Is it possible that everything in the universe is connected by some kind of cosmic string that can only be seen by putting the right sequences of numbers together? That’s the concept the FOX show Touch attempts to explore.
The show stars Kiefer Sutherland as single father Martin Bohm struggling to raise his emotionally-challenged son, Jake (David Mazouz). Jake does not speak or appear to communicate physically and he hates to be physically touched. At its core, Touch is about the relationship between father and son, but the story that pushes the show along from week to week is about Jake’s connection with the rest of the world. The show is a drama and a supernatural thriller rolled into one. At times it could seem disjointed, but in the end the father-son relationship and the allure of seeing how everything is going to connect draws the viewer in.
At first glance, the idea that Jake has some kind of “magical power” allowing him to see connections no one else can is far-fetched. It also might seem offensive. The suggestion that autism (or some part of the autism spectrum) gives a child some kind of supernatural ability is exploitative. However, Touch shies away from saying that Jake is autistic. In the pilot episode Martin tells Jake’s social worker Clea (Gugu Mbatha-Raw) that the diagnosis never seemed to fit. We have to take explanation at face value. The show does not spend a lot of time talking about the specifics of autism, so we don’t know why Martin feels that way. What we do know is that Jake appears detached, doesn’t speak, hates physical contact, and is obsessed with numbers and cell phones. We also know that he is trying to find something, or tell someone something, but he doesn’t know how. He repeatedly runs away, which results in his father losing full custody of him.
After Jake is placed in a care facility Martin is desperate to get him back. Martin is a widower whose wife died in the World Trade Center on 9/11. Before his wife died he had been a prominent reporter and his work often took him away from home for long periods of time. He feels he owes it to his son and his wife’s memory to be a good father. Martin does a quick internet search for “Mutism + Cell” and finds Dr. Arthur Teller (Danny Glover). The man tells him that Jake is trying to communicate with him through the numbers. Martin starts to piece the patterns together and finds himself helping people who have some kind of problem too big for them to solve on their own.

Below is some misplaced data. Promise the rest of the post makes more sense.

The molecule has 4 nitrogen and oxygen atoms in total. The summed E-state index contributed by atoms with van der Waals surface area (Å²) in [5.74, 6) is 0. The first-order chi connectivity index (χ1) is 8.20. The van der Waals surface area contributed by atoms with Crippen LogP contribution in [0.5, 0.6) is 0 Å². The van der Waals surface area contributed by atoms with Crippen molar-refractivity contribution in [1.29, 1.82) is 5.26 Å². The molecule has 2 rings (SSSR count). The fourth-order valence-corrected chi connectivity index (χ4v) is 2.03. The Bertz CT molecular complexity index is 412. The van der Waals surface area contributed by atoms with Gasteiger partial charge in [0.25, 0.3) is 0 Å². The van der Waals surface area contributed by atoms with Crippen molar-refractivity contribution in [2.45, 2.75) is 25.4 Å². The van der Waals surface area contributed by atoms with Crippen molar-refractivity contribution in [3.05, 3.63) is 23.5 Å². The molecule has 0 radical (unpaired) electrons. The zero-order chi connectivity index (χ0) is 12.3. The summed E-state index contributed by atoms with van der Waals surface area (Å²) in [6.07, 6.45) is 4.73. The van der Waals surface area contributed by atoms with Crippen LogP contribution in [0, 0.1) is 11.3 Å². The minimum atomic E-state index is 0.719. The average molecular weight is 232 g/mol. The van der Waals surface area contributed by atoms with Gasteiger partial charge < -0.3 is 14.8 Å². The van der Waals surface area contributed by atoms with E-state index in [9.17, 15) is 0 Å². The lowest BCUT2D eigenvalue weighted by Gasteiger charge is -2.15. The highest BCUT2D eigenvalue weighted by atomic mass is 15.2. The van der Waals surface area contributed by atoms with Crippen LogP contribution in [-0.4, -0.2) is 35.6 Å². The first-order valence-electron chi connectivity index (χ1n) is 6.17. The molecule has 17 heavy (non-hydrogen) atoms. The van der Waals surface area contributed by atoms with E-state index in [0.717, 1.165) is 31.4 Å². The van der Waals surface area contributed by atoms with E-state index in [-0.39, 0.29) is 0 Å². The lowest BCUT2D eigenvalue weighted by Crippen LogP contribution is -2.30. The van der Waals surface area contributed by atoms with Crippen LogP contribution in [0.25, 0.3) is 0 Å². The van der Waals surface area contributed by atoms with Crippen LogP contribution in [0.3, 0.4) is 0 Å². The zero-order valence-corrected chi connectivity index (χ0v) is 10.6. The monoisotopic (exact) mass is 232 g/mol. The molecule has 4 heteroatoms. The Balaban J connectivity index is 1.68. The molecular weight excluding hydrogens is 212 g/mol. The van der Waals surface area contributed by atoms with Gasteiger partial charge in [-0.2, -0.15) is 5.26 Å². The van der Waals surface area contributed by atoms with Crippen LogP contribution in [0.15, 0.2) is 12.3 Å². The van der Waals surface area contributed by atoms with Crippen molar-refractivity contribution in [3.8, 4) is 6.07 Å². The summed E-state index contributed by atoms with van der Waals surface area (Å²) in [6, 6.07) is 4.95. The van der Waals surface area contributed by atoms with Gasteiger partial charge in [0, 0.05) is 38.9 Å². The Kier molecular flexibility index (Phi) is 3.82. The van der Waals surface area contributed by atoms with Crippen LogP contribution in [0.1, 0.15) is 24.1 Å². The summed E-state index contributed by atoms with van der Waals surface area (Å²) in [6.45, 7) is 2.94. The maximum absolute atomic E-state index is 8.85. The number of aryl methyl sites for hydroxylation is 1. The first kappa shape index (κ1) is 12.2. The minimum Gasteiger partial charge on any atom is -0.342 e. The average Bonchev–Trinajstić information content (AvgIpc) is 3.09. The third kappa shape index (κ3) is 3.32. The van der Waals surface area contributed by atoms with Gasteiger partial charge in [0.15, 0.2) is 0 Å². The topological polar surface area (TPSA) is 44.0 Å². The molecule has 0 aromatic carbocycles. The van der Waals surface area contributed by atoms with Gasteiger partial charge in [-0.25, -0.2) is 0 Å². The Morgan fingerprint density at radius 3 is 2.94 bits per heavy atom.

Touch is a very episodic show. Each week Jake is focused on a new set of numbers, the meaning of which Martin must decipher. An overriding story arc forms slowly throughout the series, solidifying in the last half of the season. It would involve too many spoilers to give away more of the show’s secrets, but the bigger picture has to do with Jake’s cosmic place in the universe. I liked how the mystery of it all slowly unfolded, becoming more mysterious with each episode while at the same revealing more and more about Jake.
Each passing episode revealed more about Martin as well. As he followed the path Jake’s numbers led him on, it would usually be discovered they were connected to his life as much as the people he was trying to help. Throughout the course of the season we learned more about his late wife, his marriage, and what his life has been like since his wife’s death. We don’t learn much about what Martin’s life was like before Jake was born, or what kind of person he was. It would be nice to get an even bigger picture, but what was revealed gave the show greater emotional weight.
Most of Martin’s quests were pretty interesting. The numbers are connected to different people throughout the world and it was interesting to see how it all tied together, relating back to Martin and Jake. One of my favorite episodes revolved around a plane crash survivor (David Julian Hirsh) who ends up connected to the social worker Clea’s mother (Carlease Burke). Everything cleverly tied together in such unexpected ways, and the episode packed an emotional punch. The two-part finale, “Gyre,” culminated in a more action-oriented episode than usual as Martin starts to put more of the pieces together and must decide how he can best help Jake. This episode deepened the mystery, making the show even more interesting. The episode was also emotionally touching. In addition to Martin trying to keep his bond with Jake, it dealt with survivors of the 2011 earthquake and tsunami in Japan, as well as a woman (Maria Bello) searching for her missing daughter. These episodes made me anticipate what is to come next season.
The DVD release of Touch includes only a few special features, including the extended pilot episode, deleted scenes and two featurettes, “Fate’s Equations” and “Touch the World.” The featurettes have interviews with Sutherland and show’s creator, Tim Kring. They offered some cool insights into the show and it was nice to see how dedicated to it they are. The DVD set unfortunately does not contain the bonus episode “The Road Not Taken,” which aired in September 2012. It was disappointing this episode was not included on this set as it is considered to be episode 13 of the first season. Hopefully it will be included with the eventual season two DVD release.
Season two of Touch is scheduled to air February 1, 2013. You can learn more about Touch at the show’s official website.